a relatively new blog


City of Ambition
Ferit Kuyas


The truly appalling thing about "The Tragedy of the Commons" is not its lack of evidence or logic -- badly researched and argued articles are not unknown in academic journals. What's shocking is the fact that this piece of reactionary nonsense has been hailed as a brilliant analysis of the causes of human suffering and environmental destruction, and adopted as a basis for social policy by supposed experts ranging from economists and environmentalists to governments and United Nations agencies.
The Myth of the Tragedy of the Commons
Ian Angus
Will shared resources always be misused and overused? Is community ownership of land, forests, and fisheries a guaranteed road to ecological disaster? Is privatization the only way to protect the environment and end Third World poverty? Most economists and development planners will answer "yes" -- and for proof they will point to the most influential article ever written on those important questions.

Since its publication in Science in December 1968, "The Tragedy of the Commons" has been anthologized in at least 111 books, making it one of the most-reprinted articles ever to appear in any scientific journal. It is also one of the most-quoted: a recent Google search found "about 302,000" results for the phrase "tragedy of the commons."

For 40 years it has been, in the words of a World Bank Discussion Paper, "the dominant paradigm within which social scientists assess natural resource issues" (Bromley and Cernea 1989: 6). It has been used time and again to justify stealing indigenous peoples' lands, privatizing health care and other social services, giving corporations "tradable permits" to pollute the air and water, and much more.(....)

The tragedy of the commons is a useful political myth -- a scientific-sounding way of saying that there is no alternative to the dominant world order.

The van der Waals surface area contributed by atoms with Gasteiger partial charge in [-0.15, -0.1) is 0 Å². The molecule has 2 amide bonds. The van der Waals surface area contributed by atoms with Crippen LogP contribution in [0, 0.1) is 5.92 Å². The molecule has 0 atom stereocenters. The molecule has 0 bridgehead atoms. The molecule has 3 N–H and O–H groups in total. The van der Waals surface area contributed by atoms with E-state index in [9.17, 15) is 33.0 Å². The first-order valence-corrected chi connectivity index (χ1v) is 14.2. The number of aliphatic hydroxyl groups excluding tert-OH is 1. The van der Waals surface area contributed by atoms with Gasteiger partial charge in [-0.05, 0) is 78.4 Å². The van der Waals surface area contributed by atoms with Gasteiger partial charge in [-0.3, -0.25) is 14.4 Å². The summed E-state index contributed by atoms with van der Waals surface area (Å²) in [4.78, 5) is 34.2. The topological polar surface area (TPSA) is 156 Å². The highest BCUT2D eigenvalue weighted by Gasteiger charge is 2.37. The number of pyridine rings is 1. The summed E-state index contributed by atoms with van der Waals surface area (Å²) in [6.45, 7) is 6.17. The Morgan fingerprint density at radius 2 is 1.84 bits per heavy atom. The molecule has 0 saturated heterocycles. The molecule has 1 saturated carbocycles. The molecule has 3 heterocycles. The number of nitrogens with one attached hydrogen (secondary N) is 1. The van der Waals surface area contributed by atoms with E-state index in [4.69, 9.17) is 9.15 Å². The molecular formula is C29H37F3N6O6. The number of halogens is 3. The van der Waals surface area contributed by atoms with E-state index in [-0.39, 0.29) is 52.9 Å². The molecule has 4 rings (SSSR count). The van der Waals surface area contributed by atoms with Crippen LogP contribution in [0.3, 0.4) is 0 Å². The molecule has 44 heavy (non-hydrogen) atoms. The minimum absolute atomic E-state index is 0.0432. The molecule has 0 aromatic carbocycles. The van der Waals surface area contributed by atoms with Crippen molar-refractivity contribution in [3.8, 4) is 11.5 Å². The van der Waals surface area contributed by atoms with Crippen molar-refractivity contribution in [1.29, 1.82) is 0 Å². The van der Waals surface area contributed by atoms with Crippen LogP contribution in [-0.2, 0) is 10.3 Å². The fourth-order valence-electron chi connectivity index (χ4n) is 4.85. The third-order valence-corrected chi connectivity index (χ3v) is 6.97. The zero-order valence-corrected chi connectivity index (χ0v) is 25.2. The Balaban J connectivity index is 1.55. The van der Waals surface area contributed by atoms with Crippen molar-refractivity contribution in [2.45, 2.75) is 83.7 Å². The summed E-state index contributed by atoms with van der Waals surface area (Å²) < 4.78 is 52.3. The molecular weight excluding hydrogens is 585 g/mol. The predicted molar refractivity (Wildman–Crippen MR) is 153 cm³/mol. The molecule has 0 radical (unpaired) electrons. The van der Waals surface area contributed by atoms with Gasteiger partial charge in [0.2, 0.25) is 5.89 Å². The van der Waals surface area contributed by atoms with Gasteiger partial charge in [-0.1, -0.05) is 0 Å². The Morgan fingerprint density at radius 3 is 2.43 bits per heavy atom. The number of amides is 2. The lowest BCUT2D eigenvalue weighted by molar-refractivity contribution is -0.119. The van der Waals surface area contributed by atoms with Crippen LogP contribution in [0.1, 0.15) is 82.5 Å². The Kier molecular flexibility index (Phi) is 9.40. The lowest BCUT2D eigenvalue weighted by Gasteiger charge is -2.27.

Stripped of excess verbiage, Hardin's essay asserted, without proof, that human beings are helpless prisoners of biology and the market. Unless restrained, we will inevitably destroy our communities and environment for a few extra pennies of profit. There is nothing we can do can to make the world better or more just.

via bertramonline


Home of Alfred Bledsoe
Clear Creek Road
Lewis Hine

Self portrait, (in cupboard)
Claude Cahun
(1894 – 1954)

Fame and Infamy - Claude Cahun


Reading Claude Cahun
Lauren Elkin

In the mid-1980s, when the French poet and writer François Leperlier was researching a book on Surrealism, he started tracking mentions of an obscure artist named Claude Cahun on the fringes of the movement. This Cahun had signed some political tracts in 1932 and 1936 and had participated in a Surrealist show at the Charles Ratton Gallery and the International Surrealist Exhibition in London in 1936. No one seemed to know who he was, and with good reason. A some point in Leperlier’s research, it emerged that Cahun was a woman—a lesbian writer and photographer who had produced an impressive amount of work until her death on the Channel island of Jersey in 1954, a figure whom André Breton called “one of the most curious spirits of our time.” On the strength of the photographs Leperlier uncovered, Cahun became an icon for feminist art historians, and before long she was getting shows of her own at the Musée d’art Moderne in Paris and the Grey Art Gallery at NYU. Yet only now, 20 years later, is she beginning to receive the same recognition as a writer.
Issue 13 » Quarterly Conversation


The Transparent City

Michael Wolf


The Order of the City (PDF)
Jacques Rancière
Translated by John Drury, Corinne Oster, and Andrew Parker

The factor of exclusion is the absence of time, or absence of leisure, ascholia. The notion is not peculiar to Plato; it is a commonplace in discussions about the relationship of the order of labor to the political order. But if the place is common, the paths leading up to it are anything but; from Plato to Xenophon, or from Xenophon to Aristotle, the absence of leisure lends itself to the most contradictory and disconcerting lines of argument.


The barrier of orders is the barrier of the lie. Nothing remains of the fine functionality of the division of labor. Each was obliged to do the one task for which nature destined him. But the function is an illusion just as nature is. All that remains is the prohibition. The artisan in his place is someone who, in general, does nothing but accredit, even at the cost of lying, the declared lie that puts him in his place.


parrhesia :: a journal of critical philosophy

Making Poverty Visible – Three Theses(PDF)
Alexander García Düttmann
translated by Arne De Boever

'Falling out of one’s role with art': (PDF)
Samuel Weber on Benjamin’s -abilities
Interview by Arne De Boever and Alex Murray